What advice do sitting presidents need to warrant them to appoint a congress of advisers? EPHRAIM NYONDO writes.
As of Thursday last week, President Peter Mutharika has over 10 advisers. They are advisers on national unity, parliamentary affairs, HIV and safe motherhood, economic affairs, non-governmental organisations, religious affairs as well as communication and strategy, among others.
In fact, Bright Malopa—former director general of Malawi Broadcasting Corporation (MBC), who is now presidential adviser on communication strategy—told The Nation on Friday last week that he is “immensely pleased to be part of Prof Mutharika’s brilliant team in part because our State President has a brilliant programme to industrialise this country”.
He continued: “I have had endless discussions with the President about his vision and how he wants it communicated to his people.”
But critics have been quick to question what, actually, would be the job for Malopa. Writing in his Sunday Times column, British Broadcasting Corporation (BBC) correspondent Ralph Tenthani was blunt.
“What will my good friend Bright Malopa be doing at State House as chief strategist (communications) when we have a whole Ministry of Information, complete with a Minister and Director of Information and a congested State House Press Office?” he wrote.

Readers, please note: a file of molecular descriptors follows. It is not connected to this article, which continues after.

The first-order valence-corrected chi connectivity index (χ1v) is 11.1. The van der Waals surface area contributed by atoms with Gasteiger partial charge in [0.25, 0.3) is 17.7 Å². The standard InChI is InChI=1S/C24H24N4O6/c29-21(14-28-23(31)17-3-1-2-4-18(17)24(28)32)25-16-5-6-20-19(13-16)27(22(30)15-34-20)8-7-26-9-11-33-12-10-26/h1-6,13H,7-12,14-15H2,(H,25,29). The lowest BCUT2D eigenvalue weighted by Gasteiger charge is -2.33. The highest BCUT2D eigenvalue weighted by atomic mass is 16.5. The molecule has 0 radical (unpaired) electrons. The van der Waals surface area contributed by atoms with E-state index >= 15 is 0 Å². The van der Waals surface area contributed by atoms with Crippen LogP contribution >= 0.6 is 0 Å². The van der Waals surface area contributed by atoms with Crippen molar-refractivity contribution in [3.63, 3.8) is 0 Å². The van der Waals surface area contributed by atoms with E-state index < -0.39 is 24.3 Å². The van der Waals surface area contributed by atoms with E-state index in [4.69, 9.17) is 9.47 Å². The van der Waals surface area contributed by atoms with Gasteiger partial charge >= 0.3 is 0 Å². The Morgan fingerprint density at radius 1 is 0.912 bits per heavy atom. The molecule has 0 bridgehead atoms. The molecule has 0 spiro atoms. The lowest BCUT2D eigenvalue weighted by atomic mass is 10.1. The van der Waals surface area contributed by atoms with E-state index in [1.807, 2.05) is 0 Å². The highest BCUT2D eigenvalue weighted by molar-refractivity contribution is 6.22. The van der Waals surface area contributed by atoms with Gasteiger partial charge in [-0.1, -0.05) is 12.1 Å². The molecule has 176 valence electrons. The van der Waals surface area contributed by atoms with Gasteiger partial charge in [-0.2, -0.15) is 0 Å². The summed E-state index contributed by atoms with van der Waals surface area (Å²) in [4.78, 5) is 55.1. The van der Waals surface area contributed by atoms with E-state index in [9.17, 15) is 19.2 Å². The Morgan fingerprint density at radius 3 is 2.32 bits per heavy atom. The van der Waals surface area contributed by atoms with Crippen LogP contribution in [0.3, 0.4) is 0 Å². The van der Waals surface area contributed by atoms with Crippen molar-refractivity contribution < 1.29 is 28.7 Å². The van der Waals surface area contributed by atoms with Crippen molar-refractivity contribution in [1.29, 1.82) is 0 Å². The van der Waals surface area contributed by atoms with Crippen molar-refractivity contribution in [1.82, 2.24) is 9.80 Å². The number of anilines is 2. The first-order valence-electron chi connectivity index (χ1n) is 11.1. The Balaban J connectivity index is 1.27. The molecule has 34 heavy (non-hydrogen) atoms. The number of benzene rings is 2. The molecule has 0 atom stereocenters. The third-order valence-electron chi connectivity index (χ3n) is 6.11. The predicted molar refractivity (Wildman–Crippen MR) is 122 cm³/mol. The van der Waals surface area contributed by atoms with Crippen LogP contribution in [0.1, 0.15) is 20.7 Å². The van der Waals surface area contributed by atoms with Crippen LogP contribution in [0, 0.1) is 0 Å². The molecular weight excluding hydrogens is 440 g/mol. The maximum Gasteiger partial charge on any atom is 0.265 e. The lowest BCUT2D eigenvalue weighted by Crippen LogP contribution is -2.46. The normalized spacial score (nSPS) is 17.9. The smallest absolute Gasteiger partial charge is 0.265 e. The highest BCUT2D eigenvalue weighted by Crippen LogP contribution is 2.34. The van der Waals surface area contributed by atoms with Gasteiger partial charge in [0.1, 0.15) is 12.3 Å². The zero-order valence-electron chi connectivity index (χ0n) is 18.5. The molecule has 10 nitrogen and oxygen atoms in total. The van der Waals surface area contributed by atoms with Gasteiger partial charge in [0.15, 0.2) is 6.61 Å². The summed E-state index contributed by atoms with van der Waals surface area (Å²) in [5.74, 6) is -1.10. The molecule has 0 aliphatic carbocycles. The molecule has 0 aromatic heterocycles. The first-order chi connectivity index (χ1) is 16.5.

What Tenthani argued about Malopa’s job could, as well, be extended to other presidential advisory offices, among others, economic affairs when there is a whole Ministry of Finance and Economic Development, and HIV and safe motherhood when there is a presidential initiative in the Ministry of Health.
Some even question why there should be a presidential adviser on parliamentary affairs when there is a leader of the House in Parliament.
The Constitution, too, provides in Section 92 (2) that “…the Cabinet shall be responsible for advising the President with respect to the policies of the Government and with respect to such other matters as may be referred to it by the President”.
This, according to Wiseman Chijere Chirwa, professor of history at Chancellor College, represents a challenge of defining the actual job of people who are appointed as presidential advisors.
“Their job description is not clear. Their offices, undefined. We cannot even tell if their offices are under the civil service or not,” he says.
Chirwa also questions what specifically will these advisors advise the President on.
“My understanding is that an adviser should be somebody with privileged knowledge over a particular matter—knowledge which a president cannot find elsewhere. But in Malawi we have a situation where the appointed people are not experts, at the same time there is a structure which has a lot of experts,” he says.
He warns that, if left undefined as the case is today, presidential advisors, one day, will turn out to be a parallel Cabinet.
The appointment of presidential advisers has not started with Peter Mutharika’s presidency. All former presidents—from Bakili Muluzi through Bingu wa Mutharika to Joyce Banda—appointed advisers.